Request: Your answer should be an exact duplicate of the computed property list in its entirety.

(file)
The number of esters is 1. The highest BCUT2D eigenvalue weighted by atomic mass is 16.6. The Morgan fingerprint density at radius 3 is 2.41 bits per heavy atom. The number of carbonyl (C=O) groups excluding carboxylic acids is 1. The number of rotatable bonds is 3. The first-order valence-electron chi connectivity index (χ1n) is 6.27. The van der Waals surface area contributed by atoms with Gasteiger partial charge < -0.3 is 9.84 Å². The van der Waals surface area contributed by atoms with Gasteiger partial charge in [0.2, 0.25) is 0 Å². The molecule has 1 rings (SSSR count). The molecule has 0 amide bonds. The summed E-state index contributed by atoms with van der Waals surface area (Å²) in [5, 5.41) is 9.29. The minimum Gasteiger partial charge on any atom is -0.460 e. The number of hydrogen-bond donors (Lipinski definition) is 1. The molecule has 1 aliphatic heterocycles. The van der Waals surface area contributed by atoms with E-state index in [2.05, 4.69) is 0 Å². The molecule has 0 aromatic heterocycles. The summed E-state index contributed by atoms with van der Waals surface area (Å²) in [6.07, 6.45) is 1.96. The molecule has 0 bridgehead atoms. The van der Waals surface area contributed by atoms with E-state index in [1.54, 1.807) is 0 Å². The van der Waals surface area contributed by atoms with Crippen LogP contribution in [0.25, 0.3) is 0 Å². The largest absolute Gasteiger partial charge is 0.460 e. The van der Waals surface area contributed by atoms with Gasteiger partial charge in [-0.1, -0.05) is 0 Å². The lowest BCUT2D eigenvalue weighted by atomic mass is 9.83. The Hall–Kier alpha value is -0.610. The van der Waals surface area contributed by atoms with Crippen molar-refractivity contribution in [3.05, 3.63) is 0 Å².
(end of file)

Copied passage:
The number of esters is 1. The highest BCUT2D eigenvalue weighted by atomic mass is 16.6. The Morgan fingerprint density at radius 3 is 2.41 bits per heavy atom. The number of carbonyl (C=O) groups excluding carboxylic acids is 1. The number of rotatable bonds is 3. The first-order valence-electron chi connectivity index (χ1n) is 6.27. The van der Waals surface area contributed by atoms with Gasteiger partial charge < -0.3 is 9.84 Å². The van der Waals surface area contributed by atoms with Gasteiger partial charge in [0.2, 0.25) is 0 Å². The molecule has 1 rings (SSSR count). The molecule has 0 amide bonds. The summed E-state index contributed by atoms with van der Waals surface area (Å²) in [5, 5.41) is 9.29. The minimum Gasteiger partial charge on any atom is -0.460 e. The number of hydrogen-bond donors (Lipinski definition) is 1. The molecule has 1 aliphatic heterocycles. The van der Waals surface area contributed by atoms with E-state index in [2.05, 4.69) is 0 Å². The molecule has 0 aromatic heterocycles. The summed E-state index contributed by atoms with van der Waals surface area (Å²) in [6.07, 6.45) is 1.96. The molecule has 0 bridgehead atoms. The van der Waals surface area contributed by atoms with E-state index in [1.54, 1.807) is 0 Å². The van der Waals surface area contributed by atoms with Crippen LogP contribution in [0.25, 0.3) is 0 Å². The largest absolute Gasteiger partial charge is 0.460 e. The van der Waals surface area contributed by atoms with Gasteiger partial charge in [-0.1, -0.05) is 0 Å². The lowest BCUT2D eigenvalue weighted by atomic mass is 9.83. The Hall–Kier alpha value is -0.610. The van der Waals surface area contributed by atoms with Crippen molar-refractivity contribution in [3.05, 3.63) is 0 Å².